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Archive for the ‘Let’s Get Real’ Category

My hands were shaky, my stomach queasy. I’d been to the bathroom five times in maybe twice as many minutes as my jumble of nerves worked against my courage to obey. Having given my word, committed to this thing, I knew I couldn’t back out.

Though the thought had crossed my mind over a dozen times.

The strength to obey. For the apostle Paul that meant facing incredible persecution—beatings, floggings, imprisonment … the continual threat of death. I may never endure such hardship for Christ, but that morning, I felt like I was facing a kind of death—death to my reputation.

And yet, like Paul, I knew I’d been entrusted with the gospel, and my story, as ugly as parts of it were, revealed the power of the gospel within me.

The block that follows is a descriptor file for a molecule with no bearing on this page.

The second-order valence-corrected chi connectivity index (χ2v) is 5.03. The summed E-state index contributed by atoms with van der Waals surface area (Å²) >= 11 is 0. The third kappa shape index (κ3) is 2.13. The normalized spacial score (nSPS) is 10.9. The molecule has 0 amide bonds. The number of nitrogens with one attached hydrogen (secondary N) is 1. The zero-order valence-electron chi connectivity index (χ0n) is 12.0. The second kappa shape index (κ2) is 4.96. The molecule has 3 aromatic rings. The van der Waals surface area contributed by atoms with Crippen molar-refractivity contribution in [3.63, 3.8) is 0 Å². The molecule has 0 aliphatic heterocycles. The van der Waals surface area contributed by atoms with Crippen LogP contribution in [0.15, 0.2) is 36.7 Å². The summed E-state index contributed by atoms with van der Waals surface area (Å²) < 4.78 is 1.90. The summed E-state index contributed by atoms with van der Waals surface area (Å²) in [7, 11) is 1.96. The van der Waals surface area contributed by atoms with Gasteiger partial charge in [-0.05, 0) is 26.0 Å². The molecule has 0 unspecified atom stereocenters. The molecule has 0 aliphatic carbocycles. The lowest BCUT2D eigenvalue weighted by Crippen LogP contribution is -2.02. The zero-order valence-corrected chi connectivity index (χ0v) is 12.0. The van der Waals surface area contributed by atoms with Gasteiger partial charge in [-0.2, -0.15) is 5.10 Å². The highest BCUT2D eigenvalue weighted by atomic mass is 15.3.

I knew. As much as I hated it, as much as my pride fought against it, I knew, God wanted to use my testimony to bring hope and healing to other women. To do this I’d need strength—the strength to die to myself. And only He could give me the power to do that.

Determined to surrender to God’s leading, trusting Him to show Himself strong on my behalf, on the morning in May of 2012, I took several deep breaths, checked my appearance in the mirror one last time, and left the safety of the bathroom to unveil all to women I considered friends.

Certain they’d hear, clearly, the message of God’s unyielding love and grace. Equally certain that, by the time I finished, I would lose any ounce of respect or admiration they’d held for me.

It’s easy to share our triumphs, and perhaps even our struggles. But to reveal our ugly, the deep secret shame that hinders our freedom until Christ intervenes?

That’s hard. That takes courage, a decision to “die to one’s self,” and leaning hard on Christ.